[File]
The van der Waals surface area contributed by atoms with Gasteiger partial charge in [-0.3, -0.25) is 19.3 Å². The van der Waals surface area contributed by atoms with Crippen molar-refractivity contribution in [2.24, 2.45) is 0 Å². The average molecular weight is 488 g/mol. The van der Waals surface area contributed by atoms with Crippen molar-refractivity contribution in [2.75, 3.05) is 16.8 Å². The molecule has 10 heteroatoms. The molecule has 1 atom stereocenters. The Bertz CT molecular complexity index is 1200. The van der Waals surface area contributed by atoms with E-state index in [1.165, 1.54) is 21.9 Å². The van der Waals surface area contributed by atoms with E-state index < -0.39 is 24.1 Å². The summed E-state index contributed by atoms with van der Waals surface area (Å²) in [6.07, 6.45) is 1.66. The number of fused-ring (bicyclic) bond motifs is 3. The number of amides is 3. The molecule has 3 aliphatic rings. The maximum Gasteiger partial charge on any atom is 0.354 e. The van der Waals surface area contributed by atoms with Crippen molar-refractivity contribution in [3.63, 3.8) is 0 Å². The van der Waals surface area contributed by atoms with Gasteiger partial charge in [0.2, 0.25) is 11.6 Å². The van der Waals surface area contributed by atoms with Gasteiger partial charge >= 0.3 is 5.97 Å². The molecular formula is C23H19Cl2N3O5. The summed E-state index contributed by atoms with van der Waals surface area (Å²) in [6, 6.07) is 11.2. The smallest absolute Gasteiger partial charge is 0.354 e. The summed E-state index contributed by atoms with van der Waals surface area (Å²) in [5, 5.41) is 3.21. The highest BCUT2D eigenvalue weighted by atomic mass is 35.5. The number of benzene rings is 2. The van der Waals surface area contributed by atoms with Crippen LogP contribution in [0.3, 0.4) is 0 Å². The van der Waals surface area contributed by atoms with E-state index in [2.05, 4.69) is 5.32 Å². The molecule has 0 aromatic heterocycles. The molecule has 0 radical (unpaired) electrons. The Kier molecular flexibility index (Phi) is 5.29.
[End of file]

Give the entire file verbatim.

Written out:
The van der Waals surface area contributed by atoms with Gasteiger partial charge in [-0.3, -0.25) is 19.3 Å². The van der Waals surface area contributed by atoms with Crippen molar-refractivity contribution in [2.24, 2.45) is 0 Å². The average molecular weight is 488 g/mol. The van der Waals surface area contributed by atoms with Crippen molar-refractivity contribution in [2.75, 3.05) is 16.8 Å². The molecule has 10 heteroatoms. The molecule has 1 atom stereocenters. The Bertz CT molecular complexity index is 1200. The van der Waals surface area contributed by atoms with E-state index in [1.165, 1.54) is 21.9 Å². The van der Waals surface area contributed by atoms with E-state index < -0.39 is 24.1 Å². The summed E-state index contributed by atoms with van der Waals surface area (Å²) in [6.07, 6.45) is 1.66. The number of fused-ring (bicyclic) bond motifs is 3. The number of amides is 3. The molecule has 3 aliphatic rings. The maximum Gasteiger partial charge on any atom is 0.354 e. The van der Waals surface area contributed by atoms with Crippen molar-refractivity contribution in [3.63, 3.8) is 0 Å². The van der Waals surface area contributed by atoms with Gasteiger partial charge in [0.2, 0.25) is 11.6 Å². The van der Waals surface area contributed by atoms with Gasteiger partial charge >= 0.3 is 5.97 Å². The molecular formula is C23H19Cl2N3O5. The summed E-state index contributed by atoms with van der Waals surface area (Å²) in [6, 6.07) is 11.2. The smallest absolute Gasteiger partial charge is 0.354 e. The summed E-state index contributed by atoms with van der Waals surface area (Å²) in [5, 5.41) is 3.21. The highest BCUT2D eigenvalue weighted by atomic mass is 35.5. The number of benzene rings is 2. The van der Waals surface area contributed by atoms with Crippen LogP contribution in [0.3, 0.4) is 0 Å². The van der Waals surface area contributed by atoms with E-state index in [2.05, 4.69) is 5.32 Å². The molecule has 0 aromatic heterocycles. The molecule has 0 radical (unpaired) electrons. The Kier molecular flexibility index (Phi) is 5.29.